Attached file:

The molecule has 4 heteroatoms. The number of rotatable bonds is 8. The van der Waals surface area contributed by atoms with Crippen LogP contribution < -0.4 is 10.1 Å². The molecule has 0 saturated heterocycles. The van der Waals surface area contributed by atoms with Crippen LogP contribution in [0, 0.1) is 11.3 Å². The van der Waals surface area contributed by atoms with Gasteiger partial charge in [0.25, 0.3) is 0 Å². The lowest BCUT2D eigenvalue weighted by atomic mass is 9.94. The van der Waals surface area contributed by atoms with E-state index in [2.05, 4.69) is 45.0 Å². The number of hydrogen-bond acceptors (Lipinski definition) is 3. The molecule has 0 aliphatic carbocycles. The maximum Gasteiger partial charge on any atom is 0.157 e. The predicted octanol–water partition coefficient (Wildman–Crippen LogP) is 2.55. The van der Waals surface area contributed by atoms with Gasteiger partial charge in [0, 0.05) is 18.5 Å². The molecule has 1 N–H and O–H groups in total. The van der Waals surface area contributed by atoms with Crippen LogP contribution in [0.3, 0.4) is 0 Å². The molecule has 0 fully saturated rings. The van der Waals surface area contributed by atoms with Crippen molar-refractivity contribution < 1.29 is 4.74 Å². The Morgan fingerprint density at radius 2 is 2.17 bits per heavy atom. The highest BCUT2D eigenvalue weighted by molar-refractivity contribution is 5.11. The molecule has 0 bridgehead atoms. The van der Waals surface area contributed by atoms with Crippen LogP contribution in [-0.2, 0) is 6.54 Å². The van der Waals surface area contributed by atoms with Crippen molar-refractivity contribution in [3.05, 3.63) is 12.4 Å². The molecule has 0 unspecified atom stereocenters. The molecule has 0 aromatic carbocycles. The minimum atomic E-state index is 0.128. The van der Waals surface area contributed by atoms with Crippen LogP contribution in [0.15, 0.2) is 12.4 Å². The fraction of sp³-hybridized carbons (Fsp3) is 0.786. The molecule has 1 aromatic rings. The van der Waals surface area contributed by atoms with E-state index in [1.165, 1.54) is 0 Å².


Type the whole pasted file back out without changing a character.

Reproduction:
The molecule has 4 heteroatoms. The number of rotatable bonds is 8. The van der Waals surface area contributed by atoms with Crippen LogP contribution < -0.4 is 10.1 Å². The molecule has 0 saturated heterocycles. The van der Waals surface area contributed by atoms with Crippen LogP contribution in [0, 0.1) is 11.3 Å². The van der Waals surface area contributed by atoms with Gasteiger partial charge in [0.25, 0.3) is 0 Å². The lowest BCUT2D eigenvalue weighted by atomic mass is 9.94. The van der Waals surface area contributed by atoms with E-state index in [2.05, 4.69) is 45.0 Å². The number of hydrogen-bond acceptors (Lipinski definition) is 3. The molecule has 0 aliphatic carbocycles. The maximum Gasteiger partial charge on any atom is 0.157 e. The predicted octanol–water partition coefficient (Wildman–Crippen LogP) is 2.55. The van der Waals surface area contributed by atoms with Gasteiger partial charge in [0, 0.05) is 18.5 Å². The molecule has 1 N–H and O–H groups in total. The van der Waals surface area contributed by atoms with Crippen LogP contribution in [0.3, 0.4) is 0 Å². The molecule has 0 fully saturated rings. The van der Waals surface area contributed by atoms with Crippen molar-refractivity contribution < 1.29 is 4.74 Å². The Morgan fingerprint density at radius 2 is 2.17 bits per heavy atom. The highest BCUT2D eigenvalue weighted by molar-refractivity contribution is 5.11. The molecule has 0 bridgehead atoms. The van der Waals surface area contributed by atoms with Crippen LogP contribution in [-0.2, 0) is 6.54 Å². The van der Waals surface area contributed by atoms with Crippen molar-refractivity contribution in [3.05, 3.63) is 12.4 Å². The molecule has 0 unspecified atom stereocenters. The molecule has 0 aromatic carbocycles. The minimum atomic E-state index is 0.128. The van der Waals surface area contributed by atoms with Crippen LogP contribution in [0.15, 0.2) is 12.4 Å². The fraction of sp³-hybridized carbons (Fsp3) is 0.786. The molecule has 1 aromatic rings. The van der Waals surface area contributed by atoms with E-state index in [1.165, 1.54) is 0 Å².